Ok ok now you're thinking well what do you expect, that's French bureaucracy for you. Well for once in my life I figured I would click on that pesky "terms and conditions" link that I was about to claim to have read, understood, and accepted. Pretty quickly, I had read, understood, and totally not accepted that they "guarantee" that my server will be ready in a maximum of 35 days.

35 days ???? !!!!

"Wtf?", one might think. And: if they fail to deliver in 35 days, I have the right to cancel the contract - by sending them a registered letter to that effect. Double wtf.

So the long and the short of it is, I didn't click on the "I have read and accept the terms and conditions blah blah blah" box, and I didn't click on "proceed", and I'm not getting a Dedibox. I wonder who does? Do you have to hate your customers in order to be successful in France? Is that what they teach in business schools?

Now that the US is falling to pieces, the rest of the world is going to scramble to take its place on the top of the economic dunghill. Does anyone know where I might get my CV translated into Chinese or Hindi?

16 September 2008

An Incredible Thread

A few weeks ago, I read Halting State by Charles Stross. WARNING: potential spoiler follows - It's a novel set in the future, about a bank robbery in a virtual world, said robbery having far-reaching implications for global cyberterrorisim, including compromise of Europe's root servers and digital certificates, handing control of the continent's core infrastructure (police, transport, banking, everything) to a gang of Chinese hackers who possibly think it's all just a game. The highlight is when Jack looks up to the virtual sky at a flock of virtual birds flying past and realises the bad guys are encoding messages in the detaild of their flight paths.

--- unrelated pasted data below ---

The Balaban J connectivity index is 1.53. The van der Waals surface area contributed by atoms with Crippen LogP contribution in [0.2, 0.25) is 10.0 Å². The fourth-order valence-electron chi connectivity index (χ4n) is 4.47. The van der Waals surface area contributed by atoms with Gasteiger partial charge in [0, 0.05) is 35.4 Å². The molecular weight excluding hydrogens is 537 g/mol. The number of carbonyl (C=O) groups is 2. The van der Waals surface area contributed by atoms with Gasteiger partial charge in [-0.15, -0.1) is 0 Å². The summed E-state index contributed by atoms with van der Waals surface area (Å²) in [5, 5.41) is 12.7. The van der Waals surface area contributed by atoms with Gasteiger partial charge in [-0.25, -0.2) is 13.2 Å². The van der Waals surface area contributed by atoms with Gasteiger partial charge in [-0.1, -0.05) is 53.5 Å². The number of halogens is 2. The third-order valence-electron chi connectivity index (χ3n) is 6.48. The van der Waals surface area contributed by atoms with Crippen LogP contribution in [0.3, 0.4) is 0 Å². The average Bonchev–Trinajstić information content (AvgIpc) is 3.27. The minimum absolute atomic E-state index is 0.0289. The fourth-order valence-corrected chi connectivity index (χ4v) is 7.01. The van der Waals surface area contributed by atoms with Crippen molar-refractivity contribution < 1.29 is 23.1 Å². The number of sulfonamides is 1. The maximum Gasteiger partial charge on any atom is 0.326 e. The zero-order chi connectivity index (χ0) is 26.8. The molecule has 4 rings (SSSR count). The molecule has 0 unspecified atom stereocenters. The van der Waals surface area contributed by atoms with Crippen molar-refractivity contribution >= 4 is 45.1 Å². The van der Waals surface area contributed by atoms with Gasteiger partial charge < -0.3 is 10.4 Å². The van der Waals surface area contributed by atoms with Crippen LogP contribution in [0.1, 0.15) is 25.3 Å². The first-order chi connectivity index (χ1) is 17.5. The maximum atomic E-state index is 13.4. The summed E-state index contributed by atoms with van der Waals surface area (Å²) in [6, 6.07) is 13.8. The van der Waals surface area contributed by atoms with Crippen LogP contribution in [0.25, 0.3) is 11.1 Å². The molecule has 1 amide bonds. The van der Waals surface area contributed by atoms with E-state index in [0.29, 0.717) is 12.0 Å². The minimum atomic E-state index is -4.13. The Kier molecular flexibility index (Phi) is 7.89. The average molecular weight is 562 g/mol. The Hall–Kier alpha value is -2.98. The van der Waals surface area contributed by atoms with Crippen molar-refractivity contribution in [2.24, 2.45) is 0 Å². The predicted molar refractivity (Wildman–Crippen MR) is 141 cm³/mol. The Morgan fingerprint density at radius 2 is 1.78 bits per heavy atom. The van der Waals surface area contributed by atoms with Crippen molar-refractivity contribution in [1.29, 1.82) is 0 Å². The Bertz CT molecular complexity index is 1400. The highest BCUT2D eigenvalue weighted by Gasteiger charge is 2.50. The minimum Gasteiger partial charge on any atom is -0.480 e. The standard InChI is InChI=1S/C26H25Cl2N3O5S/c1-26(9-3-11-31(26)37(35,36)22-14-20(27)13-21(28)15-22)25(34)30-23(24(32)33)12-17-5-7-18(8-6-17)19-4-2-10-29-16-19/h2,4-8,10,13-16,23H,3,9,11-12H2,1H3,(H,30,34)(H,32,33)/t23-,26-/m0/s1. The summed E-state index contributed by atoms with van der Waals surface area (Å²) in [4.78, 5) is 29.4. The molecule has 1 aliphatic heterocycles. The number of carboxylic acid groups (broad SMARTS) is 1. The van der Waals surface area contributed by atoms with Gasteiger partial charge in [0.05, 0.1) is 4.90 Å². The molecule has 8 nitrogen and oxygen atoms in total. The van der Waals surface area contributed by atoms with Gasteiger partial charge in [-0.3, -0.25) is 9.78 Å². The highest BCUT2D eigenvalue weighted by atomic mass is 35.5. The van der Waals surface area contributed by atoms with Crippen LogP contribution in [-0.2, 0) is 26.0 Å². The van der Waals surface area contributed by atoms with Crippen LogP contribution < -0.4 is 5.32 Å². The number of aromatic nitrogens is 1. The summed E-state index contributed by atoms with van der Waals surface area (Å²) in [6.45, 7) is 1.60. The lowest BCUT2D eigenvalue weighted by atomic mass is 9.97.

"The traffic looks like game-play to [...] NSA or whoever's sniffing packets; looking in-game for characters run by Abdullah and Salim holding private chat about blowing up the White House garden gnomes won't get you a handle on what's going on because they're not using the game as a lydic universe to chat in, they're using it as a transport layer! They're tunnelling TCP/IP over AD&D!" (p.299)

Oscar Wilde said "Life imitates Art". And today Wired.com describes US Congress and Pentagon fears of terrorists chatting in World of Warcraft to plot an ATTACK ON AMERICA OMG OMG GET THE DUCT TAPE HONEY WHERES MY .32??!!!1!!

A Credible Threat, in order to be useful to a scaremonger, must be easily understood by the population purportedly under attack. A heavy reliance on popolar stereotypes is customary, but by broadening the stereotype to encompass virtual reality, the threat authors postpone threat fatigue and get better ROI on their fiction investment. The problem with Stross's scenario is that it's far too technical. A politucian wouldn't have a clue how to explain it, while a smart terrorist (bad, bad guys) could do a lot worse, but the guy on the street has mostly figured out online chat.